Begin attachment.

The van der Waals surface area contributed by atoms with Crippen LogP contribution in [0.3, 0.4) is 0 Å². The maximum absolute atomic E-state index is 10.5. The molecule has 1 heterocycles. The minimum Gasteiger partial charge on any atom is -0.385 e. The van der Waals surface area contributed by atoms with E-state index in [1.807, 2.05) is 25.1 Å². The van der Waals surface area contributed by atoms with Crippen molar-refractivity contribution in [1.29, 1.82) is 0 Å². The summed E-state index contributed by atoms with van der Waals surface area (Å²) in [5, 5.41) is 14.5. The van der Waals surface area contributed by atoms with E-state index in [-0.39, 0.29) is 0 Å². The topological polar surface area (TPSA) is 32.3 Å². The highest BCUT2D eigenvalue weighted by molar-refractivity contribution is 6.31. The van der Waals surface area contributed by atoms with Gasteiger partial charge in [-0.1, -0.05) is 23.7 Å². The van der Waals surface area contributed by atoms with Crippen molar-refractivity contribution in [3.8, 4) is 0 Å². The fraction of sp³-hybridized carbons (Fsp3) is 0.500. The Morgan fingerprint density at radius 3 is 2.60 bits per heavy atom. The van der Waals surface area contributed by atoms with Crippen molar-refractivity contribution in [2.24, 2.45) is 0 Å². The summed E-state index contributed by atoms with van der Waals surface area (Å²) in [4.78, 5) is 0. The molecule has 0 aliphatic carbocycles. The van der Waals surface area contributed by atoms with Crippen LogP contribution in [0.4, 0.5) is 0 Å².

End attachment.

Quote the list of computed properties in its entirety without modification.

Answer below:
The van der Waals surface area contributed by atoms with Crippen LogP contribution in [0.3, 0.4) is 0 Å². The maximum absolute atomic E-state index is 10.5. The molecule has 1 heterocycles. The minimum Gasteiger partial charge on any atom is -0.385 e. The van der Waals surface area contributed by atoms with E-state index in [1.807, 2.05) is 25.1 Å². The van der Waals surface area contributed by atoms with Crippen molar-refractivity contribution in [1.29, 1.82) is 0 Å². The summed E-state index contributed by atoms with van der Waals surface area (Å²) in [5, 5.41) is 14.5. The van der Waals surface area contributed by atoms with E-state index in [-0.39, 0.29) is 0 Å². The topological polar surface area (TPSA) is 32.3 Å². The highest BCUT2D eigenvalue weighted by molar-refractivity contribution is 6.31. The van der Waals surface area contributed by atoms with Gasteiger partial charge in [-0.1, -0.05) is 23.7 Å². The van der Waals surface area contributed by atoms with Crippen molar-refractivity contribution in [3.8, 4) is 0 Å². The fraction of sp³-hybridized carbons (Fsp3) is 0.500. The Morgan fingerprint density at radius 3 is 2.60 bits per heavy atom. The van der Waals surface area contributed by atoms with Crippen molar-refractivity contribution in [2.24, 2.45) is 0 Å². The summed E-state index contributed by atoms with van der Waals surface area (Å²) in [4.78, 5) is 0. The molecule has 0 aliphatic carbocycles. The van der Waals surface area contributed by atoms with Crippen LogP contribution in [0.4, 0.5) is 0 Å².